The PAC-12 has grabbed the spotlight of college football over the first two weekends of the season. Defending Heisman Trophy winner Caleb Williams has played and excelled twice already in 2023, with wins over San Jose State and Nevada. Deion Sanders and the Colorado Buffalos shocked the country by traveling to the most recent FBS Runner-up, TCU, and winning. The PAC-12 is amazingly unbeaten at 13-0 in this early stretch of collegiate action and boasts the country’s best depth of talent at quarterback.
However, the PAC-12 has been on the wrong side of many recent conference realignment developments. USC and UCLA had announced over a year ago that 2023 would be their last in the PAC-12. They will make the jump to the BIG-10 in 2024. In late July, Colorado announced they would also leave after 2023, in this instance for the BIG-12. One week later, Arizona, Arizona State, and Utah followed suit. With the PAC-12 now dangling by a string, the final fiber tore this past week as California Berkley and Stanford jumped ship for the ACC. Oregon State and Washington State are now all that remain.
Despite the likely collapse of the conference, this final season of PAC-12 action may be worth staying up late for. Aside from having unprecedented quarterback depth and several national championship contenders, we have plenty of speed and talent at the playmaking positions. Historically known as a wide-open and high-scoring conference, the PAC-12 will deliver an incredible and on-brand season in 2023. Devy value and eventual NFL Draft values are beginning to match the hype here! Let’s look at the best Devy assets in this final season of PAC-12 football.
Caleb Williams, QB, USC
Back for his third and likely final collegiate season, Caleb Williams and the USC Trojans have the talent to challenge for a national championship. Already the presumptive 1.01 in next year’s NFL Draft, it’s the final collegiate hurdle for 2022’s Heisman winner. Williams has everything you covet in a top quarterback prospect. The poise to win from within play structure, excellent accuracy and ball placement, and leadership qualities are evident when watching the USC superstar on film. On top of premier arm strength, Williams checks many traditional NFL quarterback scouting boxes.
However, the skillset that makes Williams so coveted in NFL circles is his creativity and playmaking ability behind the line of scrimmage. While capable of creating yardage with his legs, Caleb’s rare athletic gifts are most often displayed while he remains an eligible passer. With excellent lower-body strength and an understanding of manipulating rushers, Williams is tough to take down from within the pocket. Good upper body flexibility and mobility allow him to make plays on boot and rollout concepts. The best quarterback prospect since Trevor Lawrence, Caleb Williams, will be the top pick in every Superflex draft next draft cycle.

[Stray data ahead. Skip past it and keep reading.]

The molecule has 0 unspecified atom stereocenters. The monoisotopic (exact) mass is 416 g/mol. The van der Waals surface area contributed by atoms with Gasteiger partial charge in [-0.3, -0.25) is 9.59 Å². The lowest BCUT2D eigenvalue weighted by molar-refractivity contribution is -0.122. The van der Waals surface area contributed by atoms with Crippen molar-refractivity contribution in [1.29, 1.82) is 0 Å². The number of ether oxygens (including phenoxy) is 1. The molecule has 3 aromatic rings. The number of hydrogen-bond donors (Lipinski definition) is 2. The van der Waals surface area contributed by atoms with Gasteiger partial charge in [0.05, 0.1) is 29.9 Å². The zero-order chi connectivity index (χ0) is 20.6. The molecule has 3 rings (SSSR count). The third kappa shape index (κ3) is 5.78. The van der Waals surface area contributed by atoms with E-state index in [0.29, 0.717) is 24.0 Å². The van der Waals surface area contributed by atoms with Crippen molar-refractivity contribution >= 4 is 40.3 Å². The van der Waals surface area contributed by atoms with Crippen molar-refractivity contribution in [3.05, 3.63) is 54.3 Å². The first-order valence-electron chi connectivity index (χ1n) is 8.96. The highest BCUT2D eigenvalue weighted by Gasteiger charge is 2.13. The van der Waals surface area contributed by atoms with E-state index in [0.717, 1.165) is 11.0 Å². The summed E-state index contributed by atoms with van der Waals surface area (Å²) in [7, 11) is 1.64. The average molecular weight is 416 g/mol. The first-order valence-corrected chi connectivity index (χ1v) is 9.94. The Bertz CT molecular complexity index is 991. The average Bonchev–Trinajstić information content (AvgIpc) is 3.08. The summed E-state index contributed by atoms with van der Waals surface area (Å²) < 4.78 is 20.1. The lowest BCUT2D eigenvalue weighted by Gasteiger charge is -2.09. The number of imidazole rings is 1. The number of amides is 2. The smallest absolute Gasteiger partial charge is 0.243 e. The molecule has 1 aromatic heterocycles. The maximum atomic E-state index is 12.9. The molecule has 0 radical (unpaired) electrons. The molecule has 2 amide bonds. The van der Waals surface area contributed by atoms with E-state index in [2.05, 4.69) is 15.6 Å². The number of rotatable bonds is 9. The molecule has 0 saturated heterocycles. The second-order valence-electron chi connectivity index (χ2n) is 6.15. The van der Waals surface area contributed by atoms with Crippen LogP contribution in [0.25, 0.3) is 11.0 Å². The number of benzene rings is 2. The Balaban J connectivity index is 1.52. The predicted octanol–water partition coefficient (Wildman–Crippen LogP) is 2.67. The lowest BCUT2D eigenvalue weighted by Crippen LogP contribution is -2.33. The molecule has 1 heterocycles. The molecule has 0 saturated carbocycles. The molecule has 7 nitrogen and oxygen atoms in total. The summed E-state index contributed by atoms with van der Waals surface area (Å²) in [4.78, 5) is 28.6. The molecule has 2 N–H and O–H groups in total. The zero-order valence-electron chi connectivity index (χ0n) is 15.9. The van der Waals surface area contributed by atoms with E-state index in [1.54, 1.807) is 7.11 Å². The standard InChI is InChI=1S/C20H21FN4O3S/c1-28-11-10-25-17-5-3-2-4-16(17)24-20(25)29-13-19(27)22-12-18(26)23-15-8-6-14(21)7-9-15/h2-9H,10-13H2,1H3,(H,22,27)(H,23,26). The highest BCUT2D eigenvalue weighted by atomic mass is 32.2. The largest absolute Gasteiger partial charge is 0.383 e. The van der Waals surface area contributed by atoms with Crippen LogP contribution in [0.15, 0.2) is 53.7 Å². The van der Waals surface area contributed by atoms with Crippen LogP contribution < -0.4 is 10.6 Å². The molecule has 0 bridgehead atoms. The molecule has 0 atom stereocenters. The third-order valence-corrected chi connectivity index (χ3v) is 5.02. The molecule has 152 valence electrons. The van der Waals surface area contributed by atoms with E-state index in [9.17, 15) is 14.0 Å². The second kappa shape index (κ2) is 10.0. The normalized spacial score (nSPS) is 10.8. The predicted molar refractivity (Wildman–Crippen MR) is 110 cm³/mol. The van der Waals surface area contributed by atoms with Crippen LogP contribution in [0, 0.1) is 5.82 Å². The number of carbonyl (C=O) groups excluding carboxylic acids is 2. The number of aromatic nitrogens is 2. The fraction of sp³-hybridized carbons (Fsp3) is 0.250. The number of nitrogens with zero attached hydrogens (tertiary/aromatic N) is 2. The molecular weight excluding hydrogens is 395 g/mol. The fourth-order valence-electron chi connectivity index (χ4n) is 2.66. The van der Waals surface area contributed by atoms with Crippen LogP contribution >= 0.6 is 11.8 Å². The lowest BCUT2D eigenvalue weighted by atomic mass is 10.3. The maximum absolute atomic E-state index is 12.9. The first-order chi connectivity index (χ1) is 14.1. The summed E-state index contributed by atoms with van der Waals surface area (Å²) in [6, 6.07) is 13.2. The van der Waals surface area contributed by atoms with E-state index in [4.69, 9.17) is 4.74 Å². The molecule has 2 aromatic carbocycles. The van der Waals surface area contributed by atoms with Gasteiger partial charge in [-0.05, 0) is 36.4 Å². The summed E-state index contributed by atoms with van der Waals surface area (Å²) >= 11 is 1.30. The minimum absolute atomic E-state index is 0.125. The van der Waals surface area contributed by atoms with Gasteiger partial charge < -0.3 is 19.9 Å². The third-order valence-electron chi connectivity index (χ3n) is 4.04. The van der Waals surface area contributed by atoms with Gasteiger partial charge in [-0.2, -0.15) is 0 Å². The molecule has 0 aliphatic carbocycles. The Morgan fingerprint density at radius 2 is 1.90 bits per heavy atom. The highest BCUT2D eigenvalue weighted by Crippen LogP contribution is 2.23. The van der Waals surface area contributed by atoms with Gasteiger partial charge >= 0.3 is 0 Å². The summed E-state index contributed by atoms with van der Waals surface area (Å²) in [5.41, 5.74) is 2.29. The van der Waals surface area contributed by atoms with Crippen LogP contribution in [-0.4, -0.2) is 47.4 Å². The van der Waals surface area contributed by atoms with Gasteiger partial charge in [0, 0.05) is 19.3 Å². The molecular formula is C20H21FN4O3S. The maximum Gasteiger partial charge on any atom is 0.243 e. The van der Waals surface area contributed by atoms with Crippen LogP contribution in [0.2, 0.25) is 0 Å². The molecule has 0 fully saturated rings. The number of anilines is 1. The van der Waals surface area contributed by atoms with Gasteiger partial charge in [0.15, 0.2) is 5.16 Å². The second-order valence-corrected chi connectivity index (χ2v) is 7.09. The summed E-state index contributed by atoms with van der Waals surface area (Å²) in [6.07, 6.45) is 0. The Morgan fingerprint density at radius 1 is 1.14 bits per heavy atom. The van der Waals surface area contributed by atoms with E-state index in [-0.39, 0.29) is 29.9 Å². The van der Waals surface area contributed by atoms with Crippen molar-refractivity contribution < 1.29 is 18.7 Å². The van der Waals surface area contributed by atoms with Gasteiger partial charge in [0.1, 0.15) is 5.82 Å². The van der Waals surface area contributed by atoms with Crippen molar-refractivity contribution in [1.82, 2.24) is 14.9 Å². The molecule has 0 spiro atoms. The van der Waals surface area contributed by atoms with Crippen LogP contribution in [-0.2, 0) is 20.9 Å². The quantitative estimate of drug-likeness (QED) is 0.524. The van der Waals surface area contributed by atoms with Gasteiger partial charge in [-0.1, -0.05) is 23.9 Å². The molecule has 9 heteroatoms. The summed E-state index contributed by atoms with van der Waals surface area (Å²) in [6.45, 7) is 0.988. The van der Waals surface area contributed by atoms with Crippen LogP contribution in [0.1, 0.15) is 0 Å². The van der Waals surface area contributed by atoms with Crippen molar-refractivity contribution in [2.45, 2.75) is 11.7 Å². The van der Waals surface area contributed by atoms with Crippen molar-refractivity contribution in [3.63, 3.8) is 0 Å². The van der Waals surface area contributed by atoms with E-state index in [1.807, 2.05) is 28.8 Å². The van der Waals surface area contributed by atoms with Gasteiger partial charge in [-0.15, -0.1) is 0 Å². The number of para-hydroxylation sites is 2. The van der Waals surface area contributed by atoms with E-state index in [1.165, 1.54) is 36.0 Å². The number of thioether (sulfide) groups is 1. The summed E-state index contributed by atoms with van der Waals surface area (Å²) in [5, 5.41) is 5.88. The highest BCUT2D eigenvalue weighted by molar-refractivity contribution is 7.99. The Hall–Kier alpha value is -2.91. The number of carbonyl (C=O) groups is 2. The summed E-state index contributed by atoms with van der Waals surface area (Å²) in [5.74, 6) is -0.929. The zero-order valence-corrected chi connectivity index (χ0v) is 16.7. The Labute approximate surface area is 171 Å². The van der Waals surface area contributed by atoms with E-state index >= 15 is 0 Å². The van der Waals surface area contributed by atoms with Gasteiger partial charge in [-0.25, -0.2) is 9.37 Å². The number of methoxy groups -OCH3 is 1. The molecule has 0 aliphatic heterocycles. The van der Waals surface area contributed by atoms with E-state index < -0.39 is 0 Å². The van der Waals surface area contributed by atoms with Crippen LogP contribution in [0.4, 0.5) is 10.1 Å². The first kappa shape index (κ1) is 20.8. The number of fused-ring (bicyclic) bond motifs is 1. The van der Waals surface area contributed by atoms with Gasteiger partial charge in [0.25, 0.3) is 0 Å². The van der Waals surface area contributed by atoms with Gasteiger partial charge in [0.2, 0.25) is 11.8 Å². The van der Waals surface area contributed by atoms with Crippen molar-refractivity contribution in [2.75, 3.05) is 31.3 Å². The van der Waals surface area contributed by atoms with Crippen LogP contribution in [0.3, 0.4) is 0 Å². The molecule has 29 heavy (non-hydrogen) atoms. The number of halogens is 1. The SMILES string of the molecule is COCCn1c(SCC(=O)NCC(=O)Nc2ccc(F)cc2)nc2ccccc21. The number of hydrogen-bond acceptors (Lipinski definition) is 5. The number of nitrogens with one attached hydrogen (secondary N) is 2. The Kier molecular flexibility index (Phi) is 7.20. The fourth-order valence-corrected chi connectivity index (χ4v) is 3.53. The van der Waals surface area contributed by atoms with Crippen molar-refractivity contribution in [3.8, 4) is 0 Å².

Cameron Ward, QB, Washington State
Caleb Williams claiming the top quarterback spot should not come as a shock. However, perhaps Cameron Ward’s inclusion in the second spot will. As evidenced by recent conference realignment, Washington State gets little national recognition. As a result, Cam Ward is still mostly overlooked by the draft and devy community. Now in his second year as the starter for the Cougars, Ward transferred in from Incarnate Ward.
While he may not have the rare arm talent of Caleb Williams, what makes Cam Ward appealing is similar to the USC passer. Ward is a point guard playing quarterback with excellent playmaking ability from within the pocket. Accurate in the short and intermediate areas, Ward has a quick release and is decisive when reading the field. The focus on campus this offseason has been adding pass-catching weapons to open the offense up vertically. While there were mistakes, Ward got off to a fast start with 451 passing yards this weekend vs. Colorado State. Shades of Russell Wilson at Wisconsin creep into my head while watching Cam, and it’s time we gave him his due praise.
Michael Penix, QB, Washington
Expected to declare following a strong, and most importantly healthy, 2022 season, Penix returns to a Huskie team loaded with playmakers. Quantifying what has made Penix a high-level starter in his year-plus at Washington is challenging. A left-handed distributor, Penix has above-average but not unique arm talent. Accuracy occasionally is inconsistent downfield, and unfortunately, Penix lacks the final component that is becoming elemental to QB play at the NFL level: playmaking.
He, however, has shown toughness in battling through injuries that plagued him in his time before Washington and is the unquestioned leader of a team ranked in the top 10 nationally. With receivers Rome Odunze, Jalen McMillan, and Ja’Lynn Polk to make plays, I expect Penix will put up massive numbers in the PAC-12. While his talent puts him on that edge as an NFL prospect between a competent starter and a quality backup, we shouldn’t underestimate Michael Penix.
Shedeur Sanders, QB, Colorado
The father and son combo of Deion and Shedeur Sanders has already shaken up the college landscape. While the ink on this experiment in Boulder is still not dry, this may be the prevailing story of the college football season. Shedeur spent two seasons at Jackson State before he and Deion moved to Colorado. The winner of the Deacon Jones Trophy, given to the top player in HBCU, expectations for Sanders were high entering the weekend.